I'm doing my dissertation on interpreting and while I've been trying to find out the history behind it, I've come across a few websites which say that interpreting dated back as far as the Ancient Egyptians as they had a symbol which meant "interpreter". I have tried everywhere I can think of to track down this symbol but I'm not having much luck, does anyone have any idea if this is true? Or where I can find out?
Unfortunately this is not going to be a "here it is" type of answer, but I found some information that might be helpful in your research.
First of all, apparently, even though interpreting is not a human activity that leaves many traces, the first mentions of such subject have been found in an hieroglyph that meant "interpreter" on some written material dated 3000 BC. I've tried searching for this kind of data but nothing turned up, only other articles repeating the same wording.
For this reason, I tried another course of action and I searched Ancient Egyptian dictionaries. I found An Egyptian hieroglyphic dictionary by Sir E.A. Wallis Budge, which is freely available to the public for both online reading and download. The content is quite fascinating but if you search for "interpreter", two results will come up:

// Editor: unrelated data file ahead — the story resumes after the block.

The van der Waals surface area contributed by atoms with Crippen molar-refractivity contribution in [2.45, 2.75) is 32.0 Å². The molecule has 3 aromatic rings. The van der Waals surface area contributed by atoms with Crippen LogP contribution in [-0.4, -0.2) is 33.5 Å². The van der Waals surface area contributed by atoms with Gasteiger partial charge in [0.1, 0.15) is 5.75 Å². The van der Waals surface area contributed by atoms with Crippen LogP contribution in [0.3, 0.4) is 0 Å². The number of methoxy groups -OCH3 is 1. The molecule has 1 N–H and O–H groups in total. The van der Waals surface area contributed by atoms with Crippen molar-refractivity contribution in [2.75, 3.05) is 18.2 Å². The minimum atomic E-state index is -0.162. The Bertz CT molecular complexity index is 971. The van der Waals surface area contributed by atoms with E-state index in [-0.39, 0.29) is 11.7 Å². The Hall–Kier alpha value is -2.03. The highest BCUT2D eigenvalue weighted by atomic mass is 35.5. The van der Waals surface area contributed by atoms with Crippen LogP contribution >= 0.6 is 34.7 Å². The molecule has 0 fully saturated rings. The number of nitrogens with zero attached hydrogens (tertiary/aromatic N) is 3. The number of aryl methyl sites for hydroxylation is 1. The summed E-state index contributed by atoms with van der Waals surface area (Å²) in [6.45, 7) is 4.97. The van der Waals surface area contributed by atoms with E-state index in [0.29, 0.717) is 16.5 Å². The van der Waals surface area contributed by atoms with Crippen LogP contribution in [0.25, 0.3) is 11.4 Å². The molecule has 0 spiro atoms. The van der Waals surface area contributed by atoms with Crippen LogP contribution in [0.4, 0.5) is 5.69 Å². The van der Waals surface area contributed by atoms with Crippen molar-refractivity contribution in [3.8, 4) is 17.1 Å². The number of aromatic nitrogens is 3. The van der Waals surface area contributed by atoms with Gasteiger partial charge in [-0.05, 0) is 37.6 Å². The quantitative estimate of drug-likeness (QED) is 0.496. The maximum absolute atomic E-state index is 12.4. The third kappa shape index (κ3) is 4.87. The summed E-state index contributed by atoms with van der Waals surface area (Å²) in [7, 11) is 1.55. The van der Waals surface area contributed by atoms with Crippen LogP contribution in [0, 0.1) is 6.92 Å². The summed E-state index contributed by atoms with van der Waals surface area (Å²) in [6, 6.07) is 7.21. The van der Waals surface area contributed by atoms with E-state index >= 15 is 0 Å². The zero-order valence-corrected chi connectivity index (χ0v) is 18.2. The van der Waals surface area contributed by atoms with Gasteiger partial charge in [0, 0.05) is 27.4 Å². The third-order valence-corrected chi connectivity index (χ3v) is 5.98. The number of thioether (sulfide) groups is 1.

A note: In the second image, there is an equal sign... Probably the expression after it is the word for interpreter, but I don't know how to confirm this.
Anyways, from a quick look, you'll notice that there is a symbol that seems to come up continuously. That one is that of a man kneeling:
I've searched this symbol and I've discovered that it's a Determinative and the concepts it refers to are "eat, drink, speak, tell, feel, think, love".
The word 1 (transcription: sDd) that contains it, means "to converse". I think you could start from here and see what comes up.
1: see ancient-egypt.org, choose "Man and his occupations", and then select the third symbol.